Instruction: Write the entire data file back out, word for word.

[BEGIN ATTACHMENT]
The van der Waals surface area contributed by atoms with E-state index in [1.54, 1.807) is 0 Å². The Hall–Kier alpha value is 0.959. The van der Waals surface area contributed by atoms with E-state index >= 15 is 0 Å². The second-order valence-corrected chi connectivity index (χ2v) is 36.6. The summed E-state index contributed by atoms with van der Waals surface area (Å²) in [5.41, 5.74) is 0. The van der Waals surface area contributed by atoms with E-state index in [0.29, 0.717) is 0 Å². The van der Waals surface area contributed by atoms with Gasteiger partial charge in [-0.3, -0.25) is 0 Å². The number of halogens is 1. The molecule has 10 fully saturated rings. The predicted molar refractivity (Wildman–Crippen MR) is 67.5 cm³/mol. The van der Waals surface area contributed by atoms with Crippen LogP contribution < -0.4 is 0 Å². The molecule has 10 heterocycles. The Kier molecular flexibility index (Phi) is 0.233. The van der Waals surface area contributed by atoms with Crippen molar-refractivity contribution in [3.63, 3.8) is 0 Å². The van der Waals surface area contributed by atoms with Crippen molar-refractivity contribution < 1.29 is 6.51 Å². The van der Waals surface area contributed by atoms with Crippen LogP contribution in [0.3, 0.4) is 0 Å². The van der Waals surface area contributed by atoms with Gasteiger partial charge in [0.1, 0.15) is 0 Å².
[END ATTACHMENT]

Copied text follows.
The van der Waals surface area contributed by atoms with E-state index in [1.54, 1.807) is 0 Å². The Hall–Kier alpha value is 0.959. The van der Waals surface area contributed by atoms with E-state index >= 15 is 0 Å². The second-order valence-corrected chi connectivity index (χ2v) is 36.6. The summed E-state index contributed by atoms with van der Waals surface area (Å²) in [5.41, 5.74) is 0. The van der Waals surface area contributed by atoms with E-state index in [0.29, 0.717) is 0 Å². The van der Waals surface area contributed by atoms with Gasteiger partial charge in [-0.3, -0.25) is 0 Å². The number of halogens is 1. The molecule has 10 fully saturated rings. The predicted molar refractivity (Wildman–Crippen MR) is 67.5 cm³/mol. The van der Waals surface area contributed by atoms with Crippen LogP contribution < -0.4 is 0 Å². The molecule has 10 heterocycles. The Kier molecular flexibility index (Phi) is 0.233. The van der Waals surface area contributed by atoms with Crippen molar-refractivity contribution in [3.63, 3.8) is 0 Å². The van der Waals surface area contributed by atoms with Crippen molar-refractivity contribution < 1.29 is 6.51 Å². The van der Waals surface area contributed by atoms with Crippen LogP contribution in [0.3, 0.4) is 0 Å². The van der Waals surface area contributed by atoms with Gasteiger partial charge in [0.1, 0.15) is 0 Å².